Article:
A long corner found Stuart Downing completely unmarked at the backpost. We're talking screw himself into the ground and unwind on the volley amounts of time. Luckily he hit his shot about as pure as can be, and as Robbie Earle put it, if he mishits it, it likely goes in. Reina flashed his right arm out, and the arrowed volley ricocheted out for another corner. Whether it was reflexes or luck, it was surely a pivotal save. With Liverpool looking particularly frail this season, if that one goes in, it would have been heartbreaking. As it were, Pepe Reina undressed Emiliano Insua and Dirk Kuyt for allowing Downing to drift into acres of space, and on the whole it was disaster avoided.
The second half was perhaps less remarkable, with the only real threats coming from a spell of Villa chances during the last quarter-hour. Agbonlahor forced Reina into a good save at the near post, John Carew almost nicked in a header, and there were loud shouts for a handball after Insua headed one off his arm. Never a penalty, but in those conditions it wouldn't have been a shocker. Liverpool's best chance came in the way of a Ryan Babel whiff on an open header in the 81st minute. It was a nice change of pace, though, as he usually whiffs with his feet. Zing!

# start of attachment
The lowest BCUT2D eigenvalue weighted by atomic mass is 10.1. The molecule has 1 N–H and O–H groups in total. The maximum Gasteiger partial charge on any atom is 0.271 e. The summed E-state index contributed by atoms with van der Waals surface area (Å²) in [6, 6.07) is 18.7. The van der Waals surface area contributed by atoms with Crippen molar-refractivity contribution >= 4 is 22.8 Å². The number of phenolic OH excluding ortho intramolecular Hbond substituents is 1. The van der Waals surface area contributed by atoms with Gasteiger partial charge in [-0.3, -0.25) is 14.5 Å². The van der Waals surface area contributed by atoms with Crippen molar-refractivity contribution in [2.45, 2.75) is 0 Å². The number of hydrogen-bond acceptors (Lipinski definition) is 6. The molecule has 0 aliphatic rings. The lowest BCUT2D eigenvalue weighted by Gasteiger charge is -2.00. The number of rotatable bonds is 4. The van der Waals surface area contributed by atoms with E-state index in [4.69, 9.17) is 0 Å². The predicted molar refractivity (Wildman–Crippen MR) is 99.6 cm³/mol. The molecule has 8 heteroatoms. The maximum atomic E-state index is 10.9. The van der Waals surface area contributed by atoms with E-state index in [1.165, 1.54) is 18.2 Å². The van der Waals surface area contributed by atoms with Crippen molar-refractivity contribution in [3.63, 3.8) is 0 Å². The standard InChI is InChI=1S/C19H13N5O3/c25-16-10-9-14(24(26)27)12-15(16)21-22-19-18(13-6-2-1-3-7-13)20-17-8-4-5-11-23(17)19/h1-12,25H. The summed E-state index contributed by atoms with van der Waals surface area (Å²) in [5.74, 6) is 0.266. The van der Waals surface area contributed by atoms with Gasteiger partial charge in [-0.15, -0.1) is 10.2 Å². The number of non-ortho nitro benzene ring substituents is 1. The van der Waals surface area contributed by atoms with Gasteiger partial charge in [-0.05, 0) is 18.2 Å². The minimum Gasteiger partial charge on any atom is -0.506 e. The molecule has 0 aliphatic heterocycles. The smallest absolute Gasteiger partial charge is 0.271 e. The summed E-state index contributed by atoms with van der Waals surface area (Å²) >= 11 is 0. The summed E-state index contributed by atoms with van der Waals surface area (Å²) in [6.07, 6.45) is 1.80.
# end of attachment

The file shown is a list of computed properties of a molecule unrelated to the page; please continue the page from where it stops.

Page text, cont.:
As injury time crept on it looked like the teams were destined to split the points, but all it took was a few moments of chaos for Liverpool to steal all three. Stevie Warnock's lazy backpass was collected by Dirk Kuyt on the right side, and the Dutchman found Yossi Benayoun, who dribbled centrally in search of space. Gabby Agbonlahor back-tracked and dispossed Benayoun, but as luck would have it, the tackle pushed the ball straight to a forward-drifting Fernando Torres. The seconds it took him to gather and fire past Friedel were agonizing, but he made no mistake and killed off Villa. Quickest to 50 goals for Liverpool in the Premier League, and another winner. Simply unbelievable stuff, given Liverpool's inability to create goals this season and the club's newfound tendency to hang their heads when things haven't gone their way.